Yesterday I ran the Boston Marathon. And, despite one illogical moment when I turned around fully convinced that no one would be behind me, I did not lose the race. Much to my surprise, a remarkable 9,500 or so people either did not finish or finished behind me and I ALMOST beat Tedy Bruschi. Almost. (Joey McIntyre schooled me, though… lame.).
There was a lot that pushed this moderately athletic, five-foot-one-inch (if you round up) girl to the finish line. What was once a fleeting ambition became more of a reality this summer when I started training with the Tufts team. Seven miles turned into nine and then eleven as I got back on the running bandwagon. Negative feelings were melted away by the community I joined under Coach Don, our fearless leader and a man who has achieved God-like status on this campus. Who can complain that you’re hot or tired when Coach is waiting at the various mile markers, water, cookies, popsicles and goldfish crackers at the ready, eager to chat for a minute and swap pictures of pet cats?
After an anxiety ridden application process this fall, nearly 400 names were whittled down to the official “Tufts Marathon Team of 100.” I felt as if I was in the shoes of our applicants, hoping that Don would remember my show of commitment, and see a need for a bib to go to a staff member like me. I hardly slept the night before the team was announced, and celebrated briefly when my name made the list. Then it sunk in: I was going to run the Boston Marathon.
The winter months are a blur of reading applications and running in subzero temperatures. My cold tolerance changed significantly this year, and my ability to read essays while balancing frozen edamame on my knees was honed. Friends and family stepped up to support my fundraising effort, and those closest to me had the pleasure of answering questions like “Does this look swollen?” and “Do you think that toenail’s really dead?” (According to a poster on the route yesterday, “Toenails are for sissies.”)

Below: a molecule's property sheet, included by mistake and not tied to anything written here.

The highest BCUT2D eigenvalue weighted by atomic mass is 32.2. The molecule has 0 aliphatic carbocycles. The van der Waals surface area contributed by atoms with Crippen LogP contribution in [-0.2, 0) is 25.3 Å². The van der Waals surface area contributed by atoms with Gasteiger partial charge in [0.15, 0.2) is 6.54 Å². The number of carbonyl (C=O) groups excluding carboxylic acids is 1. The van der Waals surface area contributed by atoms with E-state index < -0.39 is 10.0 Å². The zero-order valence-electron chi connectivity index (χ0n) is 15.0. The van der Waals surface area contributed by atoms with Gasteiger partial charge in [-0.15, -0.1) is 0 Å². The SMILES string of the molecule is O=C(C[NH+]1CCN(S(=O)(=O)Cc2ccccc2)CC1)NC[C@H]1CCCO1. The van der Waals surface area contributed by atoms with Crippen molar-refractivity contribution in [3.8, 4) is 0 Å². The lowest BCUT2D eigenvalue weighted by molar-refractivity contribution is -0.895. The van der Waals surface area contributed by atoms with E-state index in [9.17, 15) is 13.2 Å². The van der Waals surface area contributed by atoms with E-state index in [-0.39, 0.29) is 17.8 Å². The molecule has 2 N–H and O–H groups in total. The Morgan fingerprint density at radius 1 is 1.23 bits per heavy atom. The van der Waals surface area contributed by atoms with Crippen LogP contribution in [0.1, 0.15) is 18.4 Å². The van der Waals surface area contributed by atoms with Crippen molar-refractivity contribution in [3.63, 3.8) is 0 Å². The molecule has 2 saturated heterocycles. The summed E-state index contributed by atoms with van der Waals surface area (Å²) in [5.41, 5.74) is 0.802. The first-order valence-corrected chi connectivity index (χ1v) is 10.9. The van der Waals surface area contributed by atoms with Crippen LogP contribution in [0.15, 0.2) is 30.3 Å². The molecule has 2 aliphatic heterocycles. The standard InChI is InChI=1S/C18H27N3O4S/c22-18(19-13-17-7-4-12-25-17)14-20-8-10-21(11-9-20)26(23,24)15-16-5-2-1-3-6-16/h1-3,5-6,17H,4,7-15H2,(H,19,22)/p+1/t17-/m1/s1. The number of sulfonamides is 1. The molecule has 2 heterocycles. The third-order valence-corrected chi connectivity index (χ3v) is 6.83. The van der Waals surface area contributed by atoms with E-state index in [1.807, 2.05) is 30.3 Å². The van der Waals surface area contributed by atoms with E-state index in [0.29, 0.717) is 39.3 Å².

It all came to a head yesterday, and I quickly realized that 26.2 was significantly more grueling than the 13.1 I had raced in the past and even the 20 I had trained to with the team. This was compounded by a lovely spring day, which was fabulous for spectators but actually a 30-35 degree bump from my warmest training run. I would be lying if I claimed it was anything short of the hardest thing I’ve done in my life.
But, one way or another, I was dropped off in Hopkinton Massachusetts and made it, on foot, to Boston. Long months of training and my own stubborn grit (Taurus here!) deserve some credit for this feat but a huge debt of gratitude goes to the supporters along the course. It meant the world to see my mom and fiancé in Natick, my old coworker at the firehouse, a former senior intern at some point I can’t recall (Abha, where were you?), and the entire admissions office in Coolidge Corner, rocking signs like “I’d Admit That!” Sweaty hugs were abundant.
Beyond the faces I recognized were the complete strangers who came to my aid in the lowest of lows. The Tufts alums who screamed “Go Jumbos!” as I ran past, the current students who literally roared me up Heartbreak Hill, the small children who gave me high fives and orange slices, the elderly couple doling out ice chips. There’s something incredible about being called out by name for 26 miles and, even more so, being part of a Tufts community that had my back at every moment. The Tufts singlet was a powerful tool on that course.
Until yesterday, I had never run a marathon. But I joined the Team of 100 and the Team of 56 (rollovers who did not finish last year), along with elite and casual runners from around the world on one of the most challenging and revered courses in existence. It was beautiful and terrible and something I would both hate and love to do again. I’m sore, sunburnt, and forever grateful.